Commissioners agree to put museum tax to voters |

Commissioners agree to put museum tax to voters

Ryan Summerlin
This cabin built in 1887 by Carbondale pioneers was donated to the Mount Sopris Historical Society and sits at the intersection of Colorado 133 and Weant Boulevard.
Mount Sopris Historical Society |

Garfield County commissioners Tuesday unanimously approved putting a museum and cultural heritage property tax question on the November ballot, though some had serious doubts about the proposal’s chances with voters.

This proposed property tax question will be for a 0.45 mill increase, which advocates hope will generate $1 million annually.

This property tax proposal to support historical preservation is clearly a soft spot for commissioners, as all of them, usually ardent anti-tax conservatives, expressed support for the proposal in varying degrees.

Commissioner John Martin, who has not endorsed a tax increase in his 21 years on the board, enthusiastically supported the proposal.

Martin called himself the “biggest anti-government tax person” on the board of commissioners. “Twenty-one years sitting behind this desk, I’ve never supported an increase in taxes,” he said.

But Martin said he’d finally found one he could support, that unlike past tax increase questions, this is one that would benefit everyone in the county, and it has support from every community in the county.

Though each of them made comments in support of the tax question, the board did not formally endorse the proposal.

And commissioners had hard questions for its supporters in terms of the timing and structure of the proposal.

Commissioner Tom Jankovsky, who said that he might vote for the tax increase in November, raised a number of issues about why it might be best to wait another year.

Getting this tax increase to pass will be especially difficult on the heels of a substantial increase for the school district, he said. Commissioner Mike Samson also mentioned that Grand River Hospital will have a tax question on the November ballot in the western half of the county.

Getting such a measure to pass takes significant community support, said Samson. “If you don’t have a poll saying about 65 percent of the community is in support, then your chances of being successful really go down,” he said.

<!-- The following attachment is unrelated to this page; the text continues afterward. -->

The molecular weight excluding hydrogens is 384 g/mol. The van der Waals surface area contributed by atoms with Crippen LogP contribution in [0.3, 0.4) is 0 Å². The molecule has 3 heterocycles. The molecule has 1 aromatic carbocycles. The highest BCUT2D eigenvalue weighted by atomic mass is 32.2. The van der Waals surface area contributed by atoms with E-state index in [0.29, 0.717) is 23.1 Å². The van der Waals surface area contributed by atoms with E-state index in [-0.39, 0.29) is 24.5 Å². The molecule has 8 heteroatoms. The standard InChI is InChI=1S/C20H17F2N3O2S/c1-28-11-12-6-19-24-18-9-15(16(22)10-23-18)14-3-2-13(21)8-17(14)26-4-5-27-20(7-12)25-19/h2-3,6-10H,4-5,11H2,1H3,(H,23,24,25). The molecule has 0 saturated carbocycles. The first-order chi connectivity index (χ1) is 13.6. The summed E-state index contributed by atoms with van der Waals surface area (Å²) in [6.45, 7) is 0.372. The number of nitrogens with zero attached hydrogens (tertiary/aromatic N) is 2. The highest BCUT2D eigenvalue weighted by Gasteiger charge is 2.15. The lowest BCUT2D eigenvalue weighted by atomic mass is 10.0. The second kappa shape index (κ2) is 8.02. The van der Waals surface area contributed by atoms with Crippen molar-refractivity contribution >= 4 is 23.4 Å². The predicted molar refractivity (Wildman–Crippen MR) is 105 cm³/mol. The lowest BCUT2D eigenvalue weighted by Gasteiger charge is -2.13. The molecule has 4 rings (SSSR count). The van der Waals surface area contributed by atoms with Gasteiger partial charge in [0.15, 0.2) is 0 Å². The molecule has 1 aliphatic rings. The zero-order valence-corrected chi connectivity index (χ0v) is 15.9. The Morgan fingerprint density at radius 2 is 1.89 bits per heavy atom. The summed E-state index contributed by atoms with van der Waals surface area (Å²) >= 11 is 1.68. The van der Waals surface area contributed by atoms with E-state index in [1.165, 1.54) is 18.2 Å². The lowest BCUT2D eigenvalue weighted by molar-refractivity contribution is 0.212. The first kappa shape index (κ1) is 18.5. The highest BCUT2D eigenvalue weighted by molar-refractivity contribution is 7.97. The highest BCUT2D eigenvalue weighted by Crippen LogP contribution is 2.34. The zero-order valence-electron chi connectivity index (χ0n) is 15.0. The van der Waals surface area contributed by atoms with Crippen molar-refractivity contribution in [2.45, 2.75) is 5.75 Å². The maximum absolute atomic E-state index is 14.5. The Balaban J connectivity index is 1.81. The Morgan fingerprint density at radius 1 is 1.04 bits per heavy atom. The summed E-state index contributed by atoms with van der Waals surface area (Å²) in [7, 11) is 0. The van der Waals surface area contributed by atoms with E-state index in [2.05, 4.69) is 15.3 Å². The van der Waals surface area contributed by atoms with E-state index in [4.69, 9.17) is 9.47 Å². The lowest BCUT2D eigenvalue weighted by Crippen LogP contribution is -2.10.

Additionally, this isn’t an effort that could be picked back up soon if it fails.

“If this does fail, it will probably be the kiss of death for many years,” said Samson.

Jankovsky noted that, “I come out of the school of no new taxes, that’s what I believe in. And with that said, I also believe in the democratic process and following what the voters have to say.”

Samson and Jankovsky also took issue with the proposal because it creates an advisory board that would become part of the county, growing the local government. Commissioners had been pushing the advocates to structure it, rather, as a special district. A special district wouldn’t have to come before the commissioners to allocate the money and would operate autonomously.

Matt Annabel, a Mount Sopris Historical Society board member and advocate for the tax proposal, said becoming a special district is part of the longterm plan, but the advocates wanted to first stick with the county, as making the proposal for a special district would be a bigger ask of voters. Supporters also believe that the community will be more comfortable approving the tax increase if the commissioners oversee the board and spending from the new fund. Annabel, however, left the door open for returning to voters later to seek approval for forming such a special district.

The advisory board route also gives the historic societies the opportunity to leverage some county resources and experience, he said.

“Garfield County has a huge economic opportunity in heritage tourism,” said Annabel. Currently, the combined operating budgets of the seven Garfield County historical societies is about $250,000, and their combined part-time employees across the county equals one full-time equivalent employee. Most of them run only on volunteer time. With the kind of stable operational funding this museum tax could provide, each of these historical societies could pay at least one part-time employee.

“We’re frankly running out of time; we don’t know what 2019 is going to look like yet,” said Annabel.

“Recognition and preservation of our history and culture allows us to recognize and respect our spiritual and our emotional ties to the past and to each other,” said Dorothea Farris, another museum and historical society tax supporter with the Mount Sopris Historical Society.

In closing, commissioners urged these advocates to hit the ground running in what they expected to be an uphill battle.

“You have a very daunting task,” said Samson.

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